Father Hanly’s homily for 31st Sunday in Ordinary Time, Year A, is on compassion.
Readings for Thirty-First Sunday in Ordinary Time, Year A
- First Reading: Malachi 1:14–2:2, 8-10
- Responsorial Psalm: Psalms 131:1, 2, 3
- Second Reading: First Thessalonians 2:7-9, 13
- Gospel: Matthew 23:1-12
You tend to wonder why Matthew was so hard and he picks the times when Jesus confronted the Pharisees, the Pharisees who were known for their strict observance, and the Scribes, who were the lawmakers and the elite of all the people.
And why does he single them out at this time, because, basically, these men had a great history. On them the law and the prophets were carried out very carefully. The law and the prophets were argued over until people could understand how important it was for you to have the law and the prophets.
But Jesus speaks to them and he speaks harshly because, as he says, “You do all the right things. You follow the law.”
And even in our own society — and this is the reason why Matthew writes these things, is because he wants you to know, and you might get a little uncomfortable, but — we too tend towards being Pharisees, judging others, and we also tend to be Scribes, interpreting what God says to others, and sometimes we commit the very same fault that the original Scribes and Pharisees of Jesus’ time committed.
And what is that fault?
No love. Only words, only rules, only regulations.
And everybody must keep to the rules and keep to the regulations.
And, of course, the great danger becomes that the rules and the dangers become the reality of our religion and not guidelines, guidelines that help us to understand that our religion is not no heart, no feeling, no love, no compassion, just words on a page.
Because it’s so easy to slip into an idea that what is asked of us is to just keep rules and regulations and we will succeed and we are doing what God wills.
But the heart of God is not in rules and not in regulations.
Well, what is it in then?
Well, I’m going to read something from a Jesuit priest, Donal Neary, that kind of sums it up:
“Compassion: compassion is or is not at the centre of our belief. If we are people of compassion, we are close to God. The less compassion we have, the further we stray from each other and from God Himself.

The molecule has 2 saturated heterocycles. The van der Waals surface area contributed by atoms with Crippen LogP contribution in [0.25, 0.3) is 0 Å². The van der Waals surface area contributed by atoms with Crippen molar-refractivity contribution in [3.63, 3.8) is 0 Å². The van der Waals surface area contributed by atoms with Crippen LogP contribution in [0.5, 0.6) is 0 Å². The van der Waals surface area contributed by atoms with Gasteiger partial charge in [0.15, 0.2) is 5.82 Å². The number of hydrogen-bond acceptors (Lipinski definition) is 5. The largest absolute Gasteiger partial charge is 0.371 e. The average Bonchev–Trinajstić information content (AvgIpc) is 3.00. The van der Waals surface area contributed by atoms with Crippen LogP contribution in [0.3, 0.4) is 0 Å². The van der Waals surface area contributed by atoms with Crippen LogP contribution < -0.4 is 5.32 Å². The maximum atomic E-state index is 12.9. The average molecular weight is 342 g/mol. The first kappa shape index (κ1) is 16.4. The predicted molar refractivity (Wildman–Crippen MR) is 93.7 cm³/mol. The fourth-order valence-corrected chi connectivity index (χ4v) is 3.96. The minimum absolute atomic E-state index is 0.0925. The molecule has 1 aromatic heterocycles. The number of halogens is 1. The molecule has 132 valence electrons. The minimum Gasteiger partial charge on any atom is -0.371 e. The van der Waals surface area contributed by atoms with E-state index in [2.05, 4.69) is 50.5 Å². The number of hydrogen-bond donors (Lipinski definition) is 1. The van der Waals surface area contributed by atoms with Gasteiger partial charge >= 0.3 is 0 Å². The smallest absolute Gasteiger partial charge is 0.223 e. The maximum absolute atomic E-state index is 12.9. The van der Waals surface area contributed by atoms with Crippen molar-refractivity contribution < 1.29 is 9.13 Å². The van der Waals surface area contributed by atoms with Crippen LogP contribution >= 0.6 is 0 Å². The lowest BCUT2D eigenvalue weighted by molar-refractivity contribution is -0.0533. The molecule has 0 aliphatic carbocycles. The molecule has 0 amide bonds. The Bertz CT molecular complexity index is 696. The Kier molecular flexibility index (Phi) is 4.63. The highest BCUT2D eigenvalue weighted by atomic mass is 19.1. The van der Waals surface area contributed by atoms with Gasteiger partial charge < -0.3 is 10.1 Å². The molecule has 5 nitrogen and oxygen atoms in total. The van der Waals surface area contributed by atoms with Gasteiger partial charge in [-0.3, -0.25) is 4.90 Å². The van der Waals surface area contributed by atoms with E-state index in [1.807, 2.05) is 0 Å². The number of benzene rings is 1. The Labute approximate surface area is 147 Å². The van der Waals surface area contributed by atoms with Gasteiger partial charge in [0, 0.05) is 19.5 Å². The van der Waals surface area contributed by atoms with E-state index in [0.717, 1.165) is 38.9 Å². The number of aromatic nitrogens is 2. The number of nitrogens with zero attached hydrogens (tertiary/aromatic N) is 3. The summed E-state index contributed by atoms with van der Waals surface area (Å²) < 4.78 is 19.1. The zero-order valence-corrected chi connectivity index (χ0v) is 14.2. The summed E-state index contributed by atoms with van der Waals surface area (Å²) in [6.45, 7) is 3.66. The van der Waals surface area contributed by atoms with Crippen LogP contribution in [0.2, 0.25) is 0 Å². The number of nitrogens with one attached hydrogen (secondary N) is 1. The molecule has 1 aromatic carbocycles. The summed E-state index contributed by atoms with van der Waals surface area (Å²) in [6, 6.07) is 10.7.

“Compassion means compassio: to suffer with, to be one with the people that we walk among. Not higher than them, not lower than them, but one with them.
“Because this is what God does. God has compassion on us first, and He wants us to share His compassion and our compassion with each other.”
So if you want to define a Christian, you do not define him as he keeps the Ten Commandments and all the other things that we do — and we should do and we have to do because this is the framework on which compassion is based — but we always must come back to the fact that God loves and God’s love is called compassion.
It doesn’t mean an abstract love or some kind of other love or human love. God’s love is to feel with the people He has created, to be with them and never leave them, to be one with them from now through all eternity — and that is in our sufferings and pain.
And that is why Jesus comes.
Because God up in His heavens — if you want to use the word, although He is with us and around us and in us all the time — how could He feel, how could He weep, how could He cry, how could He really understand the pain that we go through?
He couldn’t. But Jesus could and Jesus did.
And that is why he gave himself totally and completely to the humanity that we must become, the humanity that feels the pain and understands the difficulties and reaches out, not just feeling sorry for ourselves, but reaching out to each other, and know that, in overcoming these things, we enter into the life of God Himself.
Donal Neary writes, “The Christian heart is recognised by compassion, by a fellow feeling for people, by being drawn to others as God reaches out to us.
“It is not just helping for the sake of helping, but helping because – and this is the only reason why we reach out to others – because we are children of God, brothers and sisters, one with God, and to be with God is to reach out.
“You cannot find Him hiding. Where there is pain, where there is need, where His people suffer — but also sing and rejoice and are happy — that is where you are going to find Him.
“Even the religious titles we give are rooted in only one title, and that title is not God, but God our Father.
“It is also a way of life. Jesus does not ask to be worshipped. We do not worship Jesus. He asks, ‘Come now and follow me, and I will show you the world that is here before you but you never recognise it until you begin to see with my eyes and your heart beats with my heart, and then you will understand, because you will have entered the great mystery of God Himself and His love for all of us.
“He asks us to follow Him. The Christian lifestyle reaches into all we do. It is not separate. It is not in churches alone. It is not in certain retreat houses. Basically, the Christian life reaches into family life, occupation, decisions and plans. The way of following Him is the way of joy and of love and, most of all, of integrity. Integrated, all of humanity is welcome, all of our experiences are part of it.”
And then he says very nicely, he says, “God’s round table, it is also the way of true humility. This means knowing our place in the world, knowing where we fit in the world and where we fit in the plan of God, that we are first and foremost His children.
“The table of God is a circle. It’s a circular table with no one place of honour. We sit at the circular table, one with each other, one with God, all equally loved and all equally valued at this banquet.”
And now I’m going to sum it up, but I will mention that you all know Tuesday, I think, is All Hallows, yes? Someone asked me today a question. This was a very personal question.